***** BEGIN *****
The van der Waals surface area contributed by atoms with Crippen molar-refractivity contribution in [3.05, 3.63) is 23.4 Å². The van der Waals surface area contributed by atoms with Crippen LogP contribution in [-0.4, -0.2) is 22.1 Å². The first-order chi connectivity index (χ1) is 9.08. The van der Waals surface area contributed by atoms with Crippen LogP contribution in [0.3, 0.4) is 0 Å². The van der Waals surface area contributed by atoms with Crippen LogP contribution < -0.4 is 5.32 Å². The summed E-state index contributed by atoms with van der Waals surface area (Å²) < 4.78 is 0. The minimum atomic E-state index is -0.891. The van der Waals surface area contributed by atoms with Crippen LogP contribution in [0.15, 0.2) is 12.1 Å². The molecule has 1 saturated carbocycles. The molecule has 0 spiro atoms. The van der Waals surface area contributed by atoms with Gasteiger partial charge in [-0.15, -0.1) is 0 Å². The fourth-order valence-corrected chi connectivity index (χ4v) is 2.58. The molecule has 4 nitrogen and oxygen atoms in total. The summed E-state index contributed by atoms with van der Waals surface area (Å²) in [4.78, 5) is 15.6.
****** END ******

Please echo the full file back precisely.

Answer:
The van der Waals surface area contributed by atoms with Crippen molar-refractivity contribution in [3.05, 3.63) is 23.4 Å². The van der Waals surface area contributed by atoms with Crippen LogP contribution in [-0.4, -0.2) is 22.1 Å². The first-order chi connectivity index (χ1) is 9.08. The van der Waals surface area contributed by atoms with Crippen LogP contribution in [0.3, 0.4) is 0 Å². The van der Waals surface area contributed by atoms with Crippen LogP contribution < -0.4 is 5.32 Å². The summed E-state index contributed by atoms with van der Waals surface area (Å²) < 4.78 is 0. The minimum atomic E-state index is -0.891. The van der Waals surface area contributed by atoms with Crippen LogP contribution in [0.15, 0.2) is 12.1 Å². The molecule has 1 saturated carbocycles. The molecule has 0 spiro atoms. The van der Waals surface area contributed by atoms with Gasteiger partial charge in [-0.15, -0.1) is 0 Å². The fourth-order valence-corrected chi connectivity index (χ4v) is 2.58. The molecule has 4 nitrogen and oxygen atoms in total. The summed E-state index contributed by atoms with van der Waals surface area (Å²) in [4.78, 5) is 15.6.